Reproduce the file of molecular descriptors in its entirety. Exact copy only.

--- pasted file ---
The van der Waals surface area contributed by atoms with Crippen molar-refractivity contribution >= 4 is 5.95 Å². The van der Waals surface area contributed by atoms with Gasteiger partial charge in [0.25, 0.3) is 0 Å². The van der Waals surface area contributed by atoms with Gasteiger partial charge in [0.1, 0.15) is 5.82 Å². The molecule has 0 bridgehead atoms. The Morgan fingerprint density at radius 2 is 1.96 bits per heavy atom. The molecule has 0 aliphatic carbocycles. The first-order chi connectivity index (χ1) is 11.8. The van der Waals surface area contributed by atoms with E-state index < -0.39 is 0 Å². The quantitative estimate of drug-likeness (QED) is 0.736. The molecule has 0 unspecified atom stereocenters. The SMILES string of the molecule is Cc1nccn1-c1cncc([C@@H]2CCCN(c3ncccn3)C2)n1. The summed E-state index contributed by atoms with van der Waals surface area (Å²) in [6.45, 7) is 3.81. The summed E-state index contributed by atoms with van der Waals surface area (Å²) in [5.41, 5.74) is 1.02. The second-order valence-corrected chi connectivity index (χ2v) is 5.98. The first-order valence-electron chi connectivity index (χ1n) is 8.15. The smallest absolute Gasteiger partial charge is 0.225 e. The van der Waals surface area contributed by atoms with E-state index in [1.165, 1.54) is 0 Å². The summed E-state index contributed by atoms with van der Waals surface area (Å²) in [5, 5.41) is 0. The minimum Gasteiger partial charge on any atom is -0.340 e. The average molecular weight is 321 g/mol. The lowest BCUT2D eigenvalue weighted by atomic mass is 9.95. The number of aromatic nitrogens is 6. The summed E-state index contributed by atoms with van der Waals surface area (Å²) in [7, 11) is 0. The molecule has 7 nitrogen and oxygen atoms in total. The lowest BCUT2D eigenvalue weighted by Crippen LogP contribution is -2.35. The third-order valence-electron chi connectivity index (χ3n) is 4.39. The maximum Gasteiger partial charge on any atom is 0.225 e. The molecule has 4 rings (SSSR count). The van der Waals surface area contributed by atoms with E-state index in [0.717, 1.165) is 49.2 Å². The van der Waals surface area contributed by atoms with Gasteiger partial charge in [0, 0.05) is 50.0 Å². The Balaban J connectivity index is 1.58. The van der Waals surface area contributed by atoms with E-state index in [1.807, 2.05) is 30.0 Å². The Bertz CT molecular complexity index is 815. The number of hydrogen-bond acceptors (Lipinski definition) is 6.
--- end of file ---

The van der Waals surface area contributed by atoms with Crippen molar-refractivity contribution >= 4 is 5.95 Å². The van der Waals surface area contributed by atoms with Gasteiger partial charge in [0.25, 0.3) is 0 Å². The van der Waals surface area contributed by atoms with Gasteiger partial charge in [0.1, 0.15) is 5.82 Å². The molecule has 0 bridgehead atoms. The Morgan fingerprint density at radius 2 is 1.96 bits per heavy atom. The molecule has 0 aliphatic carbocycles. The first-order chi connectivity index (χ1) is 11.8. The van der Waals surface area contributed by atoms with E-state index < -0.39 is 0 Å². The quantitative estimate of drug-likeness (QED) is 0.736. The molecule has 0 unspecified atom stereocenters. The SMILES string of the molecule is Cc1nccn1-c1cncc([C@@H]2CCCN(c3ncccn3)C2)n1. The summed E-state index contributed by atoms with van der Waals surface area (Å²) in [6.45, 7) is 3.81. The summed E-state index contributed by atoms with van der Waals surface area (Å²) in [5.41, 5.74) is 1.02. The second-order valence-corrected chi connectivity index (χ2v) is 5.98. The first-order valence-electron chi connectivity index (χ1n) is 8.15. The smallest absolute Gasteiger partial charge is 0.225 e. The van der Waals surface area contributed by atoms with E-state index in [1.165, 1.54) is 0 Å². The summed E-state index contributed by atoms with van der Waals surface area (Å²) in [5, 5.41) is 0. The minimum Gasteiger partial charge on any atom is -0.340 e. The average molecular weight is 321 g/mol. The lowest BCUT2D eigenvalue weighted by atomic mass is 9.95. The number of aromatic nitrogens is 6. The summed E-state index contributed by atoms with van der Waals surface area (Å²) in [7, 11) is 0. The molecule has 7 nitrogen and oxygen atoms in total. The lowest BCUT2D eigenvalue weighted by Crippen LogP contribution is -2.35. The third-order valence-electron chi connectivity index (χ3n) is 4.39. The maximum Gasteiger partial charge on any atom is 0.225 e. The molecule has 4 rings (SSSR count). The van der Waals surface area contributed by atoms with E-state index in [0.717, 1.165) is 49.2 Å². The van der Waals surface area contributed by atoms with Gasteiger partial charge in [0, 0.05) is 50.0 Å². The Balaban J connectivity index is 1.58. The van der Waals surface area contributed by atoms with E-state index in [1.807, 2.05) is 30.0 Å². The Bertz CT molecular complexity index is 815. The number of hydrogen-bond acceptors (Lipinski definition) is 6.